For the most part, the Palestinian private sector is a recent phenomenon. From 1967 until the Oslo agreements the business community was nascent and deeply connected with Israeli suppliers, the only suppliers Israel would allow to have direct contact with the Palestinian community. The number of private Palestinian companies was low and the depth of know-how was shallow. Export-focused thinking was non-existent given Israeli restrictions and constraints. Nevertheless, the seeds of the locally grown private sector, which was able to maintain itself while the entire world was turning a blind eye, became the foundation on which the Palestinian business community was built.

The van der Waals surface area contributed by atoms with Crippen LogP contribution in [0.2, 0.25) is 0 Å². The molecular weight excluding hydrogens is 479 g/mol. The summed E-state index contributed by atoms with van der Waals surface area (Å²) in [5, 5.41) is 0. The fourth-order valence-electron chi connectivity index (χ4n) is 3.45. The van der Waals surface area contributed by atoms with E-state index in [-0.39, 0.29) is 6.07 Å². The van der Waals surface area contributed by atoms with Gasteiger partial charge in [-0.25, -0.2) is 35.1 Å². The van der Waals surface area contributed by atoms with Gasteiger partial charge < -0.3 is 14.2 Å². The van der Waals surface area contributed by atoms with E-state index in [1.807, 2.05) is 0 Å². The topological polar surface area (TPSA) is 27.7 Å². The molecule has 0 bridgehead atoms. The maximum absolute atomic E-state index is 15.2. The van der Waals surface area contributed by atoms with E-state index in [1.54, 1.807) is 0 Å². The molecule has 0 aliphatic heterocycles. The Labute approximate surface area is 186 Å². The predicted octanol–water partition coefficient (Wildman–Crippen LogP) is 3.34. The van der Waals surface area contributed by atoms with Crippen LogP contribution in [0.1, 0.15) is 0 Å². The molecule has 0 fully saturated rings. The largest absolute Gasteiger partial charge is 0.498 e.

With the advent of the Oslo Peace Accords, the Palestinian private sector took on a new dynamic, one that was much more complex. A handful of investment firms were established that facilitated a flow of capital into the economy. With the newly created hope that the Oslo process was going to result in the end of Israeli military occupation, many Palestinians came to Palestine to work, which injected in the market new skills and expertise. This new professional class was global in scope and diverse in know-how, since their skills came from all four corners of the world, where the Palestinian Diaspora is scattered.
(Sam Bahour ([email protected]) and Iyad Joudeh ([email protected]), are managing partners of Applied Information Management and Solutions for Development Consulting, respectively, and based in Ramallah.)